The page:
31 Days of Wisdom – Day Thirteen

This is part thirteen in my 31-day study through the book of Proverbs. The purpose of this study is to learn what God has to say in this book about wisdom and discernment. Yesterday I learned that I need to be willing to face correction and be willing to correct others. I also learned that I prove my character by how I treat God’s creation, including animals. Finally, I need to choose my friends carefully, choosing people who are wise, for I will inevitably be influenced by people I spent time with.

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“The soul of a lazy man desires, and has nothing; But the soul of the diligent shall be made rich.”

Proverbs continually speaks of the value of being a diligent worker. This verse shows that a lazy man spends his time dreaming about what he would like to have rather than working hard to obtain it. A man who works hard will be rewarded by being able to attain the things he dreams of. God does not owe us me living; I am responsible to get it for myself. A similar verse is found at the end of the chapter. Verse 25 reads “The righteous eats to the satisfying of his soul, But the stomach of the wicked shall be in want.” The wise man will work hard and not only have food to eat, but have the satisfaction in his soul of having earned a living. The lazy man will not have satisfaction for his body or his soul.

“Wealth gained by dishonesty will be diminished, But he who gathers by labor will increase.”

I am to earn an honest living. To gather wealth through dishonest means is worse than being poor, for the poor can still be wise. To strive for dishonest gain is to turn my back on wisdom and I will suffer the consequences of living foolishly.

“Hope deferred makes the heart sick, But when the desire comes, it is a tree of life.”

Setting unrealistic expectations will bring dissatisfaction. When I put my hope in attaining what is unattainable I can only bring disappointment and hopelessness upon myself. I should strive to set wise and realistic goals, knowing that when I attain my goal I will be satisfied. Good goals are those that are made within the guidelines of wisdom and godliness. Similar to this verse is verse 19 which reads “A desire accomplished is sweet to the soul, But it is an abomination to fools to depart from evil.” Again, accomplishing something that I desire will bring satisfaction to my soul. Foolish men, though, will not turn from their folly to pursue worthwhile goals, for wisdom is an abomination to them.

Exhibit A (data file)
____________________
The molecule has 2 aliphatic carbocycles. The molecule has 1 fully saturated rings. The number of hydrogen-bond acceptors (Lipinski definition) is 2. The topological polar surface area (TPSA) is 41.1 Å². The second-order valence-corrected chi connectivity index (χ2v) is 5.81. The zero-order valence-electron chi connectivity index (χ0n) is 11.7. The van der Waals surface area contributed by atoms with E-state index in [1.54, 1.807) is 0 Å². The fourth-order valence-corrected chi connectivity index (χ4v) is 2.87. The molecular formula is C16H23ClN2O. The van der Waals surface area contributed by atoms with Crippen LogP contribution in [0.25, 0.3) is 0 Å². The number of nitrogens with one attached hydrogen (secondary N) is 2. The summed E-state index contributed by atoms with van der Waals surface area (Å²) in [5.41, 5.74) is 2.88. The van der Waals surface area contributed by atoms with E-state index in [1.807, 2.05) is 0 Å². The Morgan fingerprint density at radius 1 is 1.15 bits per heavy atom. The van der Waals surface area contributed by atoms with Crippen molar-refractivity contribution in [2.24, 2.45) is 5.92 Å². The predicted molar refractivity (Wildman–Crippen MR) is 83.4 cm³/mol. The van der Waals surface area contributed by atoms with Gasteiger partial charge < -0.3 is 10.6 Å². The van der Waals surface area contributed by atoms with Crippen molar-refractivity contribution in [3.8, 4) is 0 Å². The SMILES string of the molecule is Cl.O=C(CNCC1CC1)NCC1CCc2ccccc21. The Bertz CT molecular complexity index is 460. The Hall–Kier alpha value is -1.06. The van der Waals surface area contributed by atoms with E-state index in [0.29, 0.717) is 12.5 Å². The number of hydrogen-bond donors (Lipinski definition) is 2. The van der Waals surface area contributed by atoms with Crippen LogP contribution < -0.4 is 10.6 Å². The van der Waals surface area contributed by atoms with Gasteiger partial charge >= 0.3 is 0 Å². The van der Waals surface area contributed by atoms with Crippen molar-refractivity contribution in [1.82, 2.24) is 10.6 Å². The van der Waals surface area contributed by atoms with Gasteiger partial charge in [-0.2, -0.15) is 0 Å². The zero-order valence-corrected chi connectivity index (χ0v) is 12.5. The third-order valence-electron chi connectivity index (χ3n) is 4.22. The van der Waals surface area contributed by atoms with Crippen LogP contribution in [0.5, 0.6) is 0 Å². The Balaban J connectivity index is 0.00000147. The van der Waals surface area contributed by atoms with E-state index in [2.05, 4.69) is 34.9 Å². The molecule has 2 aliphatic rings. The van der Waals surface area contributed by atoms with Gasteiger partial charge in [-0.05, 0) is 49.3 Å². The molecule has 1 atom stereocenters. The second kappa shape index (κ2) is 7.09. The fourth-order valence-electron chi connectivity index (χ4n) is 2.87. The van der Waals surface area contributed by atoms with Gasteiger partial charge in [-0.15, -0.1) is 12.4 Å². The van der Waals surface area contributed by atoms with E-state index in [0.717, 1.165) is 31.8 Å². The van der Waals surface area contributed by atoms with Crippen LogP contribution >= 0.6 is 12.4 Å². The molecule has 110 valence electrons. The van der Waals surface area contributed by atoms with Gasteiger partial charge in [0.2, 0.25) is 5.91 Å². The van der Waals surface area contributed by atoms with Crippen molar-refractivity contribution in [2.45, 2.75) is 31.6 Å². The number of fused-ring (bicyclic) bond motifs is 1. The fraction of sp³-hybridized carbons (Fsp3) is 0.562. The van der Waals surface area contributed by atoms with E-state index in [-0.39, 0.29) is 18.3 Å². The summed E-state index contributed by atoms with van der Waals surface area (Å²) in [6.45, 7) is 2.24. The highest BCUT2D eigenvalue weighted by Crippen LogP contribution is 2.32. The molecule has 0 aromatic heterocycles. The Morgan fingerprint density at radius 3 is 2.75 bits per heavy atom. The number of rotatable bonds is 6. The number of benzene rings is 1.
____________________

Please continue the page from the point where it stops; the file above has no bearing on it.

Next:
“He who walks with wise men will be wise, But the companion of fools will be destroyed.”

Reminiscent of yesterday’s study, this verse speaks of the value of wise friends. If I walk with people who are wise I will become wise myself. If, on the other hand, I choose to spend time with the foolish, their folly will influence me. Evidently both wisdom and folly are contagious.

“He who spares his rod hates his son, But he who loves him disciplines him promptly.”

“Spare the rod, spoil the child” is the way this proverb is most often rendered in the English language. This proverb evidently speaks of discipline beyond only corporal punishment. What is surprising about it is the strength of the words Solomon uses. We might expect him to say “He who spares the rod from his son is foolish” but he uses much stronger language. He says that to fail in disciplining a child is to hate that child. Our society seems to have the opposite view, teaching that to punish a child is to hate him. The Bible, the source of God’s wisdom, teaches otherwise. We are to express our love for our children even in discipline. Discipline is an act of love and concern, not of hatred. I am to discipline my child promptly, not allowing sins to pile up before in frustration I pour out days or weeks of anger upon my child.

Many times in this book the author has spoken of the value of correction and reproof. This verse shows that his concern is that I understand that correction and discipline are often necessary displays of God’s love towards me. God desires that I live an ever-increasingly godly life and He may have to discipline me to mold me into His image. I have to see this as an act of love, not hatred.

The objective for this study is to learn godly wisdom and discernment. Based on the thirteenth chapter of Proverbs, here is what I have learned:

  • Rather than dreaming about the things I would like to have, I need to labor diligently so I may earn them.
  • God does not owe me a living. I am responsible to labor to earn one myself.
  • I need to set wise, realistic and godly goals in life so that when I attain those goals my heart will be satisfied.
  • As a father I need to discipline my children wisely and promptly as an act of love. Similarly I need to be prepared for God to discipline me in the same manner.